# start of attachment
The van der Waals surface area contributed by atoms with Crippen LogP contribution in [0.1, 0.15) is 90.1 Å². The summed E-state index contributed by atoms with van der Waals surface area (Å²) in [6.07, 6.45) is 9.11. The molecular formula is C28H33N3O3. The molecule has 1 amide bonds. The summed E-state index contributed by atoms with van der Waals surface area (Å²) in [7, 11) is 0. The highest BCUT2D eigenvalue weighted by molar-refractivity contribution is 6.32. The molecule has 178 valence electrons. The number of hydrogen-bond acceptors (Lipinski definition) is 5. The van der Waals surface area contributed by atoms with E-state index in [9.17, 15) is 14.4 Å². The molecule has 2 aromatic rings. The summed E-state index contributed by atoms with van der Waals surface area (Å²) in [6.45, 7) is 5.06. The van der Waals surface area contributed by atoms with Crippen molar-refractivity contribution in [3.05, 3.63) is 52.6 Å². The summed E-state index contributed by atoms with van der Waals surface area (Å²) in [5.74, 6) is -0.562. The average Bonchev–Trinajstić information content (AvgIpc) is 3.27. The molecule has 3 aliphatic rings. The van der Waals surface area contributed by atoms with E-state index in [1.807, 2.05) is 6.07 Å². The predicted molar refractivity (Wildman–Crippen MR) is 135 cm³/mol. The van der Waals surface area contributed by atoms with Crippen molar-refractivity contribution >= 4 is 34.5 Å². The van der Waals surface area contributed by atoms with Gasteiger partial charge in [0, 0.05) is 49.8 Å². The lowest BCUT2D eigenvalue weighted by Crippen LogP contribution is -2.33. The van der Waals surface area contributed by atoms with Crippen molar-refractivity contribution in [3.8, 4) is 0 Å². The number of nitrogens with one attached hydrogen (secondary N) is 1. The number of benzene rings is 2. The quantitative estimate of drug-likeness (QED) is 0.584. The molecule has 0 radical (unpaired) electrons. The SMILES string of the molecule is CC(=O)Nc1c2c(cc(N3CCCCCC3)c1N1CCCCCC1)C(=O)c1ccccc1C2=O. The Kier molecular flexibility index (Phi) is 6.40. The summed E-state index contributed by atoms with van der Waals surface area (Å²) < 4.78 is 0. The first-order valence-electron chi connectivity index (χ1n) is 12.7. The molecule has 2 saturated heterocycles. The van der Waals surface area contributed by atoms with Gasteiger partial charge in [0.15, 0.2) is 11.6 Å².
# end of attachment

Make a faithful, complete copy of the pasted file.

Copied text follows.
The van der Waals surface area contributed by atoms with Crippen LogP contribution in [0.1, 0.15) is 90.1 Å². The summed E-state index contributed by atoms with van der Waals surface area (Å²) in [6.07, 6.45) is 9.11. The molecular formula is C28H33N3O3. The molecule has 1 amide bonds. The summed E-state index contributed by atoms with van der Waals surface area (Å²) in [7, 11) is 0. The highest BCUT2D eigenvalue weighted by molar-refractivity contribution is 6.32. The molecule has 178 valence electrons. The number of hydrogen-bond acceptors (Lipinski definition) is 5. The van der Waals surface area contributed by atoms with E-state index in [9.17, 15) is 14.4 Å². The molecule has 2 aromatic rings. The summed E-state index contributed by atoms with van der Waals surface area (Å²) in [6.45, 7) is 5.06. The van der Waals surface area contributed by atoms with Crippen molar-refractivity contribution in [3.05, 3.63) is 52.6 Å². The summed E-state index contributed by atoms with van der Waals surface area (Å²) in [5.74, 6) is -0.562. The average Bonchev–Trinajstić information content (AvgIpc) is 3.27. The molecule has 3 aliphatic rings. The van der Waals surface area contributed by atoms with E-state index in [1.807, 2.05) is 6.07 Å². The predicted molar refractivity (Wildman–Crippen MR) is 135 cm³/mol. The van der Waals surface area contributed by atoms with Crippen molar-refractivity contribution >= 4 is 34.5 Å². The van der Waals surface area contributed by atoms with Gasteiger partial charge in [0, 0.05) is 49.8 Å². The lowest BCUT2D eigenvalue weighted by Crippen LogP contribution is -2.33. The van der Waals surface area contributed by atoms with Crippen molar-refractivity contribution in [3.8, 4) is 0 Å². The number of nitrogens with one attached hydrogen (secondary N) is 1. The number of benzene rings is 2. The quantitative estimate of drug-likeness (QED) is 0.584. The molecule has 0 radical (unpaired) electrons. The SMILES string of the molecule is CC(=O)Nc1c2c(cc(N3CCCCCC3)c1N1CCCCCC1)C(=O)c1ccccc1C2=O. The Kier molecular flexibility index (Phi) is 6.40. The summed E-state index contributed by atoms with van der Waals surface area (Å²) < 4.78 is 0. The first-order valence-electron chi connectivity index (χ1n) is 12.7. The molecule has 2 saturated heterocycles. The van der Waals surface area contributed by atoms with Gasteiger partial charge in [0.15, 0.2) is 11.6 Å².